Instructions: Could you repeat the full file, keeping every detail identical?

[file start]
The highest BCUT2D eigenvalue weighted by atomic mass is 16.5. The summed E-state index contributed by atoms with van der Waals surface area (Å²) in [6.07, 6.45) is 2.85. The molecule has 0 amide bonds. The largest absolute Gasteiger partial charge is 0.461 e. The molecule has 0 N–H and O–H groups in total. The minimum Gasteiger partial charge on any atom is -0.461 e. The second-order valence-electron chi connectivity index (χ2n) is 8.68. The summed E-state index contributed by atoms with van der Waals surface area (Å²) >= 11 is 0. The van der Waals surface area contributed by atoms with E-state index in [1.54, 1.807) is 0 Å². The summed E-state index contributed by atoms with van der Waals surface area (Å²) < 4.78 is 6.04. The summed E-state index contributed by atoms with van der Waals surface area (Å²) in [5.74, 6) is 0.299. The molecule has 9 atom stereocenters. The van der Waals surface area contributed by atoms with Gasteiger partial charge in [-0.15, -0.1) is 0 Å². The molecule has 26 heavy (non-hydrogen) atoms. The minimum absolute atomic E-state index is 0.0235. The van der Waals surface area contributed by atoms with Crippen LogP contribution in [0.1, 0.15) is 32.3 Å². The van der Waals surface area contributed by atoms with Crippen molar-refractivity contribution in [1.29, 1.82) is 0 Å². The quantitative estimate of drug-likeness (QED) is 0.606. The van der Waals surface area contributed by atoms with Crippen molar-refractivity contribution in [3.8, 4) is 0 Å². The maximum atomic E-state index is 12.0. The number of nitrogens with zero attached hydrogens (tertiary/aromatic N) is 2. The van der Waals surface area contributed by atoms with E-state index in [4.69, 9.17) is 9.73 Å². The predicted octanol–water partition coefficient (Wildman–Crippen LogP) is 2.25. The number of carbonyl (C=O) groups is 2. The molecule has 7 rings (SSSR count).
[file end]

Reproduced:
The highest BCUT2D eigenvalue weighted by atomic mass is 16.5. The summed E-state index contributed by atoms with van der Waals surface area (Å²) in [6.07, 6.45) is 2.85. The molecule has 0 amide bonds. The largest absolute Gasteiger partial charge is 0.461 e. The molecule has 0 N–H and O–H groups in total. The minimum Gasteiger partial charge on any atom is -0.461 e. The second-order valence-electron chi connectivity index (χ2n) is 8.68. The summed E-state index contributed by atoms with van der Waals surface area (Å²) >= 11 is 0. The van der Waals surface area contributed by atoms with E-state index in [1.54, 1.807) is 0 Å². The summed E-state index contributed by atoms with van der Waals surface area (Å²) < 4.78 is 6.04. The summed E-state index contributed by atoms with van der Waals surface area (Å²) in [5.74, 6) is 0.299. The molecule has 9 atom stereocenters. The van der Waals surface area contributed by atoms with Gasteiger partial charge in [-0.15, -0.1) is 0 Å². The molecule has 26 heavy (non-hydrogen) atoms. The minimum absolute atomic E-state index is 0.0235. The van der Waals surface area contributed by atoms with Crippen LogP contribution in [0.1, 0.15) is 32.3 Å². The van der Waals surface area contributed by atoms with Crippen molar-refractivity contribution in [1.29, 1.82) is 0 Å². The quantitative estimate of drug-likeness (QED) is 0.606. The van der Waals surface area contributed by atoms with Crippen molar-refractivity contribution in [3.8, 4) is 0 Å². The maximum atomic E-state index is 12.0. The number of nitrogens with zero attached hydrogens (tertiary/aromatic N) is 2. The van der Waals surface area contributed by atoms with E-state index in [4.69, 9.17) is 9.73 Å². The predicted octanol–water partition coefficient (Wildman–Crippen LogP) is 2.25. The number of carbonyl (C=O) groups is 2. The molecule has 7 rings (SSSR count).